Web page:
A Conversation With A Metal Nerd: Brian Posehn is Coming to Town This Week

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In addition to an extensive acting and stand-up resume, Brian Posehn has forged a unique career path for himself by taking on projects that deal with things he truly loves. From Dungeons and Dragons to Anthrax (the band, possibly the substance as well) to Comic books, he's turned nerdiness into an art form -- or several different art forms, actually.

Brian will be making appearances right here in St. Louis, MO this week at the St. Louis Funnybone February 21st-23rd, and will spend Saturday afternoon at the Star Clipper on Delmar.

Among other things, I chatted with Brian about his various projects and his passion for Metal (the music, not the building material.)

Matt Conty: I can't really explain why, but I spent roughly 82 minutes listening to Episode 12 of the Nerd Poker Podcast. I have to admit that was far more entertaining that I would have imagined it to be. Sort of a constantly updating Books on Tape, with smartass remarks! Can you talk about the concept behind it, and how's it doing?

Brian Posehn: I'd been approached about doing a podcast by a couple different networks but I've been friends with Scott Aukerman from Earwolf since before Mr. Show. He and I talked, I didn't want to do the same thing that every comedian does. I had played D and D with this same group of friends for over ten years. We broke up our game four years ago when three of us got our wives pregnant, which I think was a D and D first. I thought it would be an entertaining show. I guess I was right. People are digging it and it's doing really well.

Besides death, is there an actual end to a game of Dungeons and Dragons?

No. Quests end but the game never really ends. If you die, you just roll up a new guy. If everyone dies in your group, you all start over and you fire your dungeon master.

Is there anything comparable to D and D that has come out in the last 30 years?

There are a lot of RPGs in the dice and card world and the video game world but I still love D and D because of the social aspect. It is nerd poker.

I understand you have a son, now three or four years old? Do you still tour as much doing stand-up as you did before he was in your life?

He's almost four. I do more stand-up now actually. I have to pay for action figures, Disneyland trips and pre-school. Oh, and food.

I read that you feel like your act has evolved to be more about your life in general. Does your son or parenting in general now make it into the act?

Yeah, but I'm real conscious of not doing too much to lose people who don't have kids or hate them. And it always has to have my spin on it.

Was the decision to talk more about your life on stage a conscious one, or did it just happen with time and a developed level of comfort needed to go there?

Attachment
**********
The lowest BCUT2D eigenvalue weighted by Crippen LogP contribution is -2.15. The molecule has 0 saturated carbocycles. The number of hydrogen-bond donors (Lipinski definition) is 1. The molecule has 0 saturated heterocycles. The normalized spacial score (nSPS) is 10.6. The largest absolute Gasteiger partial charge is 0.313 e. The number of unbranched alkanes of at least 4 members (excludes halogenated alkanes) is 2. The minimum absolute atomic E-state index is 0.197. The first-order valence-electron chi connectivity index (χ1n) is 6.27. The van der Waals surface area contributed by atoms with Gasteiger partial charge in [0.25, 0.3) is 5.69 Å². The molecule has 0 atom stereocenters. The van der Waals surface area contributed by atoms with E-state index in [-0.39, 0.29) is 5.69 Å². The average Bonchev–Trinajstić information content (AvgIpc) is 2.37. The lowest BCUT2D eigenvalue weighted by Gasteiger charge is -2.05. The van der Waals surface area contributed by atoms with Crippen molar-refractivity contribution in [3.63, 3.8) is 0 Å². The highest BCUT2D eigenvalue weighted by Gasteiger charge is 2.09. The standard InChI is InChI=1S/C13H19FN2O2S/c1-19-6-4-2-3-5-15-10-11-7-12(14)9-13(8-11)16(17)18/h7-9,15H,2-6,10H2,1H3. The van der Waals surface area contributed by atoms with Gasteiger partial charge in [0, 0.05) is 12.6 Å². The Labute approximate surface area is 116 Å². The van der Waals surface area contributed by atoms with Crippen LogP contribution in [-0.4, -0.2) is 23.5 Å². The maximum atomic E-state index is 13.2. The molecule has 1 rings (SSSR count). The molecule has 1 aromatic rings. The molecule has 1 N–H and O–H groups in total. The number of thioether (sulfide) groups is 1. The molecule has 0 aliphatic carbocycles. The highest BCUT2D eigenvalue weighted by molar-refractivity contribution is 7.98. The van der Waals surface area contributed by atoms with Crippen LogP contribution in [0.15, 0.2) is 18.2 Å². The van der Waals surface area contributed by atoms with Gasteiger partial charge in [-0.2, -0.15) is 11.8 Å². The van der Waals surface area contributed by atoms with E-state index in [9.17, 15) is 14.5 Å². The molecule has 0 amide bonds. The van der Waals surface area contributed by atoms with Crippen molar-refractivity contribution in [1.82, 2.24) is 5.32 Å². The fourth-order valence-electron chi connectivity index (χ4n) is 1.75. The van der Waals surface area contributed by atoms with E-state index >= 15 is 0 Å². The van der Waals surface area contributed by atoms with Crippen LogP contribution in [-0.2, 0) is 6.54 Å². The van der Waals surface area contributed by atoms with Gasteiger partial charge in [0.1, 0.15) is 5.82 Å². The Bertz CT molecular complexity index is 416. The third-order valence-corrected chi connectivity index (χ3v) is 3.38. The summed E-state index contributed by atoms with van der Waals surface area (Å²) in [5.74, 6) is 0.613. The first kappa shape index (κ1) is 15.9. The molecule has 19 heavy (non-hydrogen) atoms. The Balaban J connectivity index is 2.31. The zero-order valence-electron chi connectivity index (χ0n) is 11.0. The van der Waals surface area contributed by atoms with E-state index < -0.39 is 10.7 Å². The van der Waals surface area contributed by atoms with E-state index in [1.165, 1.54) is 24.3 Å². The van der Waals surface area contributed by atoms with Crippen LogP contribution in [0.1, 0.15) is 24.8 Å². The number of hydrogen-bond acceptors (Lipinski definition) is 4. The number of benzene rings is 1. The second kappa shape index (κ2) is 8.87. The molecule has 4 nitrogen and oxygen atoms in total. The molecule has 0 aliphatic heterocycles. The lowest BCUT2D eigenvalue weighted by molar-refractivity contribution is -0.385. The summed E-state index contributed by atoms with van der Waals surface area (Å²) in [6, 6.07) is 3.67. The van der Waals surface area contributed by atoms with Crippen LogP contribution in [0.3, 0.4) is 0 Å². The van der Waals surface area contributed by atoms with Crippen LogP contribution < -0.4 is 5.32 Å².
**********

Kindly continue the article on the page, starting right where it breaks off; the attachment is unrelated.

The latter. I've just sort of organically become more of a storyteller in the last ten years. I also enjoy comics where their act comes from their life like Louie and Patton.

Now that you have had a fair amount of time spent Marajuana-free, what's your overall take on what the difference, if any, there is in your creative processes? Better/Worse/Indifferent? I'm way more present onstage now. I think I'm a lot stronger. I actually worried that I wouldn't be able to tap into the absurd or silly but it hasn't been a problem.

Any weird reactions from friends or fans about your decision to stop smoking? For example, I stopped drinking for six months and some of my friends here in St. Louis- a town in many ways built on beer and alcohol, were actually mad at me.

Not too bad, I got a little grief online in the beginning. People boo me every time I mention that onstage but I love it. Some guys don't know and are disappointed when I won't smoke with them. My friends have all been really cool and supportive. They're all grown-ups.

Your Marvel Comics Deadpool project looks set to release Issue #5 this week. From everything I've read about you, I would imagine this project is as close to a "Dream Come True" as it gets for you.

Totally, I'm having a blast and I'm still stoked to see my name on the cover and my jokes inside.

Now that you're in the grind, what have you learned?

It's a lot of work.

Is it still fun? Has it just become work?

It's both. It's fork.

Any other Comic related projects coming up?

Just more Deadpool. I'm also writing an online exclusive for Marvel, Deadpool Infinite.

Are you trying to pair Comic Book Shop appearances with your Stand-Up Road Dates every time out, or is this a unique thing you are doing during this trip to St. Louis?

I'm trying to do that with every gig. Star Clipper will be the fifth one I've done.

You're known to be huge fan of Metal. (At 6'7" of course) If you're cast away with nothing but a record player and giant speakers, what three metal albums are coming with you?

Iron Maiden: Number of the Beast. Metallica: Ride the Lightning and whatever won the metal Grammy that year. Just kidding, Anthrax: Among the Living.

Any other projects, appearances, creative endeavors we didn't mention in this interview you would like to mention?

Yep. My first hour long special, the Fartist will be available on Netflix very soon.

See also: -Crotching Whiskey at the Justin Bieber Concert and Getting Thrown Out: A Review -The 15 Most Ridiculous Band Promo Photos Ever -The Ten Worst Music Tattoos Ever

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